Temperatures should moderate slightly today and wind and water conditions will be much the same as yesterday: a light breeze and relatively calm waters. Except for moderately increased cloud conditions and a continuing Southwest-to-Northeast very light breeze, these are very nearly ideal conditions for any community facing an aggressive oil slick.
2. Oil in Pensacola Bay.
Yesterday afternoon, Southwest winds (bad) remained light (good). A very light chop (good) caused only small, scattered whitecaps (bad). Short of absolutely dead-still conditions, that's about as good as it gets this time of year in Pensacola.
Nevertheless, a large oil slick breached the orange booms at the head of Pensacola Pass, slipped past skimmers, divided at the western edge of the Gulf Breeze peninsula and now is sloshing around Pensacola Bay and Santa Rosa Sound.
Oil sheens were spotted as far inshore as the Bob Sikes Bridge on Santa Rosa Sound. Scattered clusters of tar balls, red weathered crude and mousse were observed across much of Pensacola Bay as well as inside Little Sabine Bay. Oil seeped into the grass beds in and around Lafitte Cove, where Pensacola Beach's Peg Leg Pete's restaurant is located.3. What's Lies Beneath Mobile Bay?
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During a ride aboard a Fish and Wildlife Conservation Commission boat Monday afternoon, [Pensacola News Journal] reporters saw a 100-yard-long swath of quarter-sized brown tar balls floating more than a mile inside of Pensacola Pass.
In Mobile Bay, Ben Raines reports, the Mobile Press-Register on its own used depth finders to locate "dozens of places with... unusual readings at depths ranging from 10 feet to nearly 50 feet at the bottom of the ship channel."
In some cases, the anomalous readings began just below the surface and continued down to depths of 20 feet or more. In other cases, depth finders showed what appeared to be a layer of material floating above the seafloor, separated from the bottom by about 4 feet of water.Divers descending to twenty feet below the surface found "nothing but murky water." No fish, no visible oil, no vegetation. Dauphin Island sea Lab's George Crozier "said that he was intrigued by the unusual readings."
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The areas yielding the unusual readings appeared to have defined edges. Moving away from the areas caused the depth finder image to return to normal. In some cases, areas with the abnormal readings were perhaps 20 feet across. In other cases, they were 100 yards or more across.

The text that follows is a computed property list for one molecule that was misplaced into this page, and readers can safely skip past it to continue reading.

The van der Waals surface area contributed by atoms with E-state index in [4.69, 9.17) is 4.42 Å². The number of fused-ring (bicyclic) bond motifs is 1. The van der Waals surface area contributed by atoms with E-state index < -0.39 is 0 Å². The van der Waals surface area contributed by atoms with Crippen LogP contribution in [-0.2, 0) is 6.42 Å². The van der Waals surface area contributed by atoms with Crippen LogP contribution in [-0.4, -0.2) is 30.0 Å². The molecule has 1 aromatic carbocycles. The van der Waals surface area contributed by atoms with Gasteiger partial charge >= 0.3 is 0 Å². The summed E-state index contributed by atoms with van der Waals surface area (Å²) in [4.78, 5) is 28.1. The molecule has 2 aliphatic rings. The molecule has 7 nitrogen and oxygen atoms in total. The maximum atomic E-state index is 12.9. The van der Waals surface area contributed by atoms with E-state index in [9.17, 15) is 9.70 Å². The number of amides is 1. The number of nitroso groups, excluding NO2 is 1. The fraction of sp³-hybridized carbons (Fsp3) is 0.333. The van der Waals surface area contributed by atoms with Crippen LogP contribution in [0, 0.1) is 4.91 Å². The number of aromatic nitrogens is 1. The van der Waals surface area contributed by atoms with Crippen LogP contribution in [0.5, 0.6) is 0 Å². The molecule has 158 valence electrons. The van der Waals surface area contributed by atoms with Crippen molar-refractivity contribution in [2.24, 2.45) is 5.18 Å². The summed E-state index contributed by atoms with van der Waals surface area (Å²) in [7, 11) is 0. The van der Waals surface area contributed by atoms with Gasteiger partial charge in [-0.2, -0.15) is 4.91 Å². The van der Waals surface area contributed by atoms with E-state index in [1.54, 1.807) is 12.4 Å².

He told the newspaper, "I don't know if that is oil down there. We'll send the boats out and try and get some samples taken."
4. Obama in Pensacola.
Well, we blew it with our beach hotel prediction. President Obama didn't take our advice and enjoy a night on Pensacola Beach. Instead, he checked into the Crowne Plaza Grand Hotel on the mainland.
That's the hotel that hides a charming nineteenth century railroad depot beneath its ample skirts, so visitors won't know it's there. The best view the Crowne Plaza offers guests, we would imagine, is a stunning look right in your face of Pensacola's hideous all-cement Convention Center. Just beyond that is St. Michael's Cemetery.
As the late Willie Junior once said, only in Pensacola would you see politicians building a convention center next door to a bunch of dead bodies. Willie may have been guilty as charged, but he was a funny man.
Staying at the Grand is so conventional. No change we can believe in. Visiting dignitaries, business tycoons, books authors on tour, and politicians always wind up there.
Some years ago a good friend of ours came through Pensacola. His publisher put him up at what was then known, simply, as the Grand Hotel. After the obligatory semi-formal author's dinner, we rescued him from all the hangers-on who wanted autographs and brought him out to the beach.
There, he spent the night amiably chatting with half a dozen of our friends in the locally famous driveway of our next door beach neighbor, Jamo Pihakis. Jamo, some people claim, lives in his garage.
However that may be, friends from all over the island drop by his place nightly to engage in that nearly extinct, pre-television custom known as "neighborly conversation." It's one of the most enjoyable charms of beach life. And, it's free! Later, our friend said it was one of the most enjoyable nights he'd ever spent on book tour.
Heck, if we'd known President Obama preferred cement, we're sure Jamo would have offered to bed him down in the driveway.
5. Cement Job.
Speaking of cement, New Orleans Times-Picayne's Rebecca Mowbray Monday had a superb article yesterday summarizing the similarities and differences between BP's oil well disaster on April 20 and the "blowout of Australia's Montara well" in August, 2009.
The Australian oil spill was in shallow water and it wasn't attributable to failure of blowout preventer (because there wasn't one). But, Mowbray writes, "what they do have in common is problems with the cementing job on the well, an oil release and missteps in shutting down the well and dealing with the oil."
Note to readers: We'll try to update the blog later today, after the president leaves our oil-stained beach.
minor edit 6-15am